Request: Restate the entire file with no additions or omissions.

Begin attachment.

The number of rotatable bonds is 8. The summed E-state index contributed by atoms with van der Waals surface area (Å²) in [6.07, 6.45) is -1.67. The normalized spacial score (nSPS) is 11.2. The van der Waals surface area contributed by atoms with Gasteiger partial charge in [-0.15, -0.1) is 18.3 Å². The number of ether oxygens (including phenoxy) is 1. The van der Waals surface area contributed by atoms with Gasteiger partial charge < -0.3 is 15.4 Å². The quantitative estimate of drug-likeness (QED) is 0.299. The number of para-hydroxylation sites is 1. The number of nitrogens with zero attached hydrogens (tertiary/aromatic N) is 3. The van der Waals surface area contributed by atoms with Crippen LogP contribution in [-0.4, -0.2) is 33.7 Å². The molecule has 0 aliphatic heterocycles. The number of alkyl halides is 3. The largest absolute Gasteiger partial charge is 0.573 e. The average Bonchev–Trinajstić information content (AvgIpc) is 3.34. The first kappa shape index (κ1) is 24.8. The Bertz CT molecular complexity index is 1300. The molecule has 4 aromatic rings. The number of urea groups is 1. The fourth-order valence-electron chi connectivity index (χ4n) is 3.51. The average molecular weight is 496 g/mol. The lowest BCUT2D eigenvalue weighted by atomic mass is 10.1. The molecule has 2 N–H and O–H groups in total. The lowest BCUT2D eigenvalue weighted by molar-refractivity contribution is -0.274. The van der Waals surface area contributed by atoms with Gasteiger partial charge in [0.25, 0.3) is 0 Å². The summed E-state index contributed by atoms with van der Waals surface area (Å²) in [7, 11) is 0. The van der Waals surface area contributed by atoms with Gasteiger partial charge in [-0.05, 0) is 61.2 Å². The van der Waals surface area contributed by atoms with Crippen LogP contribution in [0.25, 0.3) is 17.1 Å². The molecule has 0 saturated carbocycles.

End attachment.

The number of rotatable bonds is 8. The summed E-state index contributed by atoms with van der Waals surface area (Å²) in [6.07, 6.45) is -1.67. The normalized spacial score (nSPS) is 11.2. The van der Waals surface area contributed by atoms with Gasteiger partial charge in [-0.15, -0.1) is 18.3 Å². The number of ether oxygens (including phenoxy) is 1. The van der Waals surface area contributed by atoms with Gasteiger partial charge < -0.3 is 15.4 Å². The quantitative estimate of drug-likeness (QED) is 0.299. The number of para-hydroxylation sites is 1. The number of nitrogens with zero attached hydrogens (tertiary/aromatic N) is 3. The van der Waals surface area contributed by atoms with Crippen LogP contribution in [-0.4, -0.2) is 33.7 Å². The molecule has 0 aliphatic heterocycles. The number of alkyl halides is 3. The largest absolute Gasteiger partial charge is 0.573 e. The average Bonchev–Trinajstić information content (AvgIpc) is 3.34. The first kappa shape index (κ1) is 24.8. The Bertz CT molecular complexity index is 1300. The molecule has 4 aromatic rings. The number of urea groups is 1. The fourth-order valence-electron chi connectivity index (χ4n) is 3.51. The average molecular weight is 496 g/mol. The lowest BCUT2D eigenvalue weighted by atomic mass is 10.1. The molecule has 2 N–H and O–H groups in total. The lowest BCUT2D eigenvalue weighted by molar-refractivity contribution is -0.274. The van der Waals surface area contributed by atoms with Gasteiger partial charge in [0.25, 0.3) is 0 Å². The summed E-state index contributed by atoms with van der Waals surface area (Å²) in [7, 11) is 0. The van der Waals surface area contributed by atoms with Gasteiger partial charge in [-0.05, 0) is 61.2 Å². The van der Waals surface area contributed by atoms with Crippen LogP contribution in [0.25, 0.3) is 17.1 Å². The molecule has 0 saturated carbocycles.